So, you’ve decided to take the plunge and bothy for the first time.
Planning your first bothy visit can be scary, particularly if you’re taking your kids with you. So make sure you do your research and choose an easy one for your first time. There’s no point choosing to hike a difficult 10 mile route with kids. Remember you have to carry all your kit in with you, including cooking equipment, fuel, water and sleeping kit, so give yourself a break, go easy on yourself (I know for some of us that’s hard!) and for your first bothy experience choose one with a super easy hike in. New to bothying? Read our bothy guide here.
We’ve chosen four easy bothies in the Highlands which are great for first timers. Each of them are only a 30 minute trek in, meaning you won’t be so utterly exhausted on arrival to enjoy the actual bothy experience.
4 Easy Highland Bothies to discover for first timers
1. The Lookout – Isle of Skye
Built in 1928, this former coastguard watch station perched on the cliffs above Rubha Hunish on the most northerly tip of the Isle of Skye is a tiny bothy of epic proportions. Overlooking the wild Atlantic ocean, the huge glass bay window gives outstanding panoramic views and is the perfect place to spot migrating whales and dolphins! The bothy even has it’s own binoculars with regular sightings recorded in the bothy book.
The Lookout is a super easy 30-40 minute walk in from a old red telephone box in a small car park after the Shulista turn off on the A855 (sounds rather cryptic but it’s actually easy to find the start point and it’s clearly marked on the North Skye OS map 23). The interior is tiny with a sleeping platform for 4 people max. It’s clean and comfortable, although it doesn’t have a stove and it’s location on a wind buffeting cliff looking out over the roaring Atlantic gives it 5 stars in our opinion. Remember to keep kids well away from the cliff edges so avoid visiting with toddlers. Best for families with older kids with a bit of nowse.
Located in the shadows of Beinn Stumanadh, near Tongue on the wild North coast of the Highlands, Achnanclach (meaning ‘field of stones’) is a great first bothy to try.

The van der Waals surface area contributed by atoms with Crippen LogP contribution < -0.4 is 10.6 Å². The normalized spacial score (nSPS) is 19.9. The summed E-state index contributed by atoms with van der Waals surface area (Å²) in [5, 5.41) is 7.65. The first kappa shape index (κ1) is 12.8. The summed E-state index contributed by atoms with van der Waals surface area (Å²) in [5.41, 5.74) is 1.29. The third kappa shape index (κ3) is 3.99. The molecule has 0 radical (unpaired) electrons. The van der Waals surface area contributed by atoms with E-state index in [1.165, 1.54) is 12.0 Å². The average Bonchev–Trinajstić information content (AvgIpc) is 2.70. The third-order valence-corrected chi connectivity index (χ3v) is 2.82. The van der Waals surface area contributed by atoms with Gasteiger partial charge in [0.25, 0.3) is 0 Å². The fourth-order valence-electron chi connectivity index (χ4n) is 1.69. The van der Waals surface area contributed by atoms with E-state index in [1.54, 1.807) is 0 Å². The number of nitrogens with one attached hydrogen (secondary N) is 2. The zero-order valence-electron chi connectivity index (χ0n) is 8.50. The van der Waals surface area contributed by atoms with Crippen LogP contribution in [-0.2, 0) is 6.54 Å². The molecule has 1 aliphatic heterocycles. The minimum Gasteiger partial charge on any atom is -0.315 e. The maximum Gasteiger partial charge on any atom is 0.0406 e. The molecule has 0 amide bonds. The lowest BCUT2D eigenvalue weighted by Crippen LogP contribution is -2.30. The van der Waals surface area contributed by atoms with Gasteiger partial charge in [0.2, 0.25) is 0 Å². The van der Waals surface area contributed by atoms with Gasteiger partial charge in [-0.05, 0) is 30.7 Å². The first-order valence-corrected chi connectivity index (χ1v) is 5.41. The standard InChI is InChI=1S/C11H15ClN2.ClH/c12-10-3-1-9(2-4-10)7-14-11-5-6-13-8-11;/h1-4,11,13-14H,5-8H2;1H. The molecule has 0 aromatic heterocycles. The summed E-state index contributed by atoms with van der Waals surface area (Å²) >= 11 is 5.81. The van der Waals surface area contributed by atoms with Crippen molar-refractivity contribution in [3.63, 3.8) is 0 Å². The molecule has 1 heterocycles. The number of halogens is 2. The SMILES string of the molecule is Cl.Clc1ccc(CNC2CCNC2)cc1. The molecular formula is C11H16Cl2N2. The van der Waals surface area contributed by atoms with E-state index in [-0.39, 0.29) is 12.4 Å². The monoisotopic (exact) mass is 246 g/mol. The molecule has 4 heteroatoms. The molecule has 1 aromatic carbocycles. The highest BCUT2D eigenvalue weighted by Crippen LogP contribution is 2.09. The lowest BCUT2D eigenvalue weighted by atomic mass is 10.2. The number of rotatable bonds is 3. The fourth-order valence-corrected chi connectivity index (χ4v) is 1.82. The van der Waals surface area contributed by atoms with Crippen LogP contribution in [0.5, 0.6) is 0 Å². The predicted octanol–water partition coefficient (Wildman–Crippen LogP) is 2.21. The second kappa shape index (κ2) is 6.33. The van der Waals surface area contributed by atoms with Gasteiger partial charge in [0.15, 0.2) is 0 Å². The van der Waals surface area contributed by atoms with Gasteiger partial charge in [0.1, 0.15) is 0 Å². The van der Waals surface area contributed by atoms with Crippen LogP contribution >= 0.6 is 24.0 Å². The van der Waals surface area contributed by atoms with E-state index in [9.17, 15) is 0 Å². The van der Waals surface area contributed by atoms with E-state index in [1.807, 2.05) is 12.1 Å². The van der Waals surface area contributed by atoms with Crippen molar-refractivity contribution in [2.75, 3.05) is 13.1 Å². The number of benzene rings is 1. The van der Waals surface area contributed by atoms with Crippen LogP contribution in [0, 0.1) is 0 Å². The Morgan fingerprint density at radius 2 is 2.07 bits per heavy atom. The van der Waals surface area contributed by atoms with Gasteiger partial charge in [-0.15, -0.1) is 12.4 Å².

Fifteen minutes drive out of Tongue on the A836 brings you to the drop off. It’s one of the few bothies that, with careful spotting, can be seen from the road. The hike in is pleasant half an hour walk starting on the sliver of land between Loch Craggie and Loch Loyal. It’s an easy skirt around the North shore of Loch Loyal and then a hop and a skip across some bog land (wellies might be best for kids) before picking up the 10 minute trail around the base of Beinn Stumanadh to reach the bothy. There are a few rooms for bedding down in. Avoid the ‘green room’. Get there early to bag the two singles in the kitchen or if you’re a family the room double backing off the kitchen is perfect to fit the whole family.
This bothy is still used by estate workers, so best avoided during lambing season and between stag stalking season (1 Sept-20 Oct).
Not far from Achnanclach on the road to Durness, Strabeg bothy is tucked away out of sight at the end of the never ending sea loch, Loch Eriboll. Park next to the gate at the furthest end of the loch. The trek in is an cinch at only 1.5 miles along a well maintained farm track, although the last 500 yards are boggy and there is a river crossing (all the more adventure!) just before you reach the bothy (this may be hazardous after heavy rainfall but is generally very crossable).
Strabeg bothy is a wonderful farmhouse and even boasts a toilet. Although there is no running water it’s possible to flush the toilet with a bucket from the stream. We totallly rate Strabeg for first timers, plus it’s directly on the NC500 route.
4. Secret bothy
Why would we include a secret bothy in our roundup? Well the answer, for me, is plain.
There are a number of secret bothies, whose location is passed on occasionally from locals to only a lucky few. Those in the know can relinquish worries of a bothy bursting at the seams and rest assured they may well be the only ones to inhabit the bothy that night. I can’t quite bring myself to divulge the location of this bothy, but if you know the Highlands at all, you might be able to identify the mountain, and that my friends will lead you to it.
This bothy is maintained by the local primary school and my family who lives locally have been passing by either on an afternoon’s walk or an overnight stay for years. It was particularly special to look back through the bothy books to find numerous scrawled entries by my nieces and nephews back when they were children.
This bothy is a mere 30 minutes to walk into, is the only bothy I know that actually has BEDS, is located on a the pebbly shore of a beautiful loch AND has a dedicated bothy guitar!
If you want to learn more about the location and details of some of the best bothies maintained by the MBA, we highly recommend The Bothy Bible by Geoff Allan.
Geoff also recommends Over Phawhope, Gelder Shiel Stables, Ruigh Aiteachain, Peanmeanach and Craig as his top 5 family friendly and bothy beginner bothies.
Are you a family who has stayed in a bothy? We’d love to hear from you!